NO MATTER HOW PREPARED YOU THINK YOU ARE for anything in life, there is always an element of unpredictability. Now that my birthday celebrations of Sunday are passed...reflecting this morning, I felt compelled to share my experience in the international triathlon race of this past Saturday.
This year was my second time participating in the La Paz Pan American ITU competition. One more year of training under my belt, I felt strong and ready.
We started the 1.5km swim in a rough sea with challenging waves. Having trained often in the choppy water at Palmilla beach, in San Jose del Cabo where I live, I managed to decrease my time by 11 minutes from last year! Quick transition to bike, glanced at my watch, I was real happy to be off to a great start!
Feeling real good and strong, I got into my cycling flow...passing a lot of competitors who obviously had a better swim time than me, with all the confidence and trust in my training (as my coach always tells us), I was on my way to decrease my bike time as well, until a few kilometeres before Balandra, I heard a familiar "scary sound"...ohhh noooo....I had come face to face with the unpredictable; a flat tire at the front!!
Quickly off the bike, and pulling to the side of the road, with shaking hands, I proceeded to change my tire....fighting the drop in spirit happening in my head (that little voice that says: why is this happening to me!!). With a deamed light of confidence, I pulled out one of the two little air cylinders which blows up your tire in a flash. Call it the nerves, or what ever...this little "bomba" was not inflating my tire. I quickly reached for the second one...no air...nada!! I was out of "air"...and my moral was also deflating. And just like a child who would miss Christmas, tears started rolling down my cheeks. I felt heartbroken...as I watched my fellow competitors, one after the other, racing in front of my eyes with a compassionate look towards me.
An official on his moped quickly passed by and promised to return and help me. I had the option to give up and go back with him on his moped...but while waiting, I suddenly thought to myself; "ok Isa, suck it up! Stop the tears and go into your dynamic spirit." This is part of the game...you've trained for that...you have to finish no matter what, because finishing is what you train for...finishing is what you are here to do!!"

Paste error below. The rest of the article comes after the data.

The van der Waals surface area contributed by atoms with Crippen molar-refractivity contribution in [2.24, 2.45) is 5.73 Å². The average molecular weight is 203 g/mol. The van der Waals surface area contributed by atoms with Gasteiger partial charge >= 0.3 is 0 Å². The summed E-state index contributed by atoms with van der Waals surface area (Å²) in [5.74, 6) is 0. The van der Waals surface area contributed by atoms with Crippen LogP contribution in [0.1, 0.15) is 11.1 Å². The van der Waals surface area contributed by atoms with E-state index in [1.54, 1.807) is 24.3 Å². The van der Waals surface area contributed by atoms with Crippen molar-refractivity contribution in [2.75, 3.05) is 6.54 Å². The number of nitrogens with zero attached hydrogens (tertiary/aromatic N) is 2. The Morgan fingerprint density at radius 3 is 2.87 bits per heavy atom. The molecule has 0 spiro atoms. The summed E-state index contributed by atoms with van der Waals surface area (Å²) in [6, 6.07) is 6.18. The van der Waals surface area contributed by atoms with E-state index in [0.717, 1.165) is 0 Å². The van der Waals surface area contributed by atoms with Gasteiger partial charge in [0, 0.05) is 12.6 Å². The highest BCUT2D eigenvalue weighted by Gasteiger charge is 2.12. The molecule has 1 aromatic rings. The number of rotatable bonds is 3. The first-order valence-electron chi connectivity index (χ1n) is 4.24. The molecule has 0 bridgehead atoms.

And suddenly, a racer named Paula, screamed: "what do you need"?! I waved at her to continue her race, because there is no way an athlete who has trained hard for a race should sacrifice her time to stop and help anothe. But to my surprise, she wouldn't hear it. She turned around and came towards me with her little hand pump (yep, lesson no. 1 for me: the hand pump is ultimately your best friend). No matter how much I protested it would slow down her time, she said: "5 minutes won't be the end of the world for me...we are all in this together"! As she proceeded to inflate my tire, and helped me put it back on, I was in shock...as I knew that I was in the presence of a very special soul. Than we both left and carried on...in seperate directions...with the echo of gratitude in my voice, in the middle of the desert, shouting: "thank you Paula...thank you!!"
And yes...biking back to catch-up on about a 20 minutes stop, I knew I was now stretching my challenging knee to the max...but at that moment it wasn't important-that's when the mind takes over. Quick transition off the bike...I hit the grown running the 10km, with "mind over matters" numbing the growing pain in my legs. And there she was again...the angel-fellow competitor named "Paula from Cabo", my savior, on her last running stretch cheering me up as I passed by her: "Go Isabelle go"!!. With all the admiration in the world, and tears in my eyes, I was in awe of such rare selflessness and kindness. She was my new hero! Nothing to do with time...or winning the race: on my constant strive to become a better human being, "Paula" is the type of person I wanted to be more like.
And so, even though my knee said "enough!" I painfully crossed the finish line...because I am a "finisher" in sports, and in life...and this is just one of many more races to come.
But I am still puzzled by Paola's selfless act of kindness. This is usually unheard of in competitive sports, and should rightfully not be expected, as athletes spend months and months of hard work, training for the race...for this one big moment in time; a chance to make it to the podium. So what makes one ultimately decide, during such an important moment in their life, to forgo their own personal gain to help another...I wonder?
This race ended up being a real "gift of a learning experience" for me, in so many ways. I am happy to have been able to finish the race, feeling grateful, blessed and deeply touched by someone's selfless act of kindness. Thank you "Paola of Cabo"; you are a true success, as a human being!
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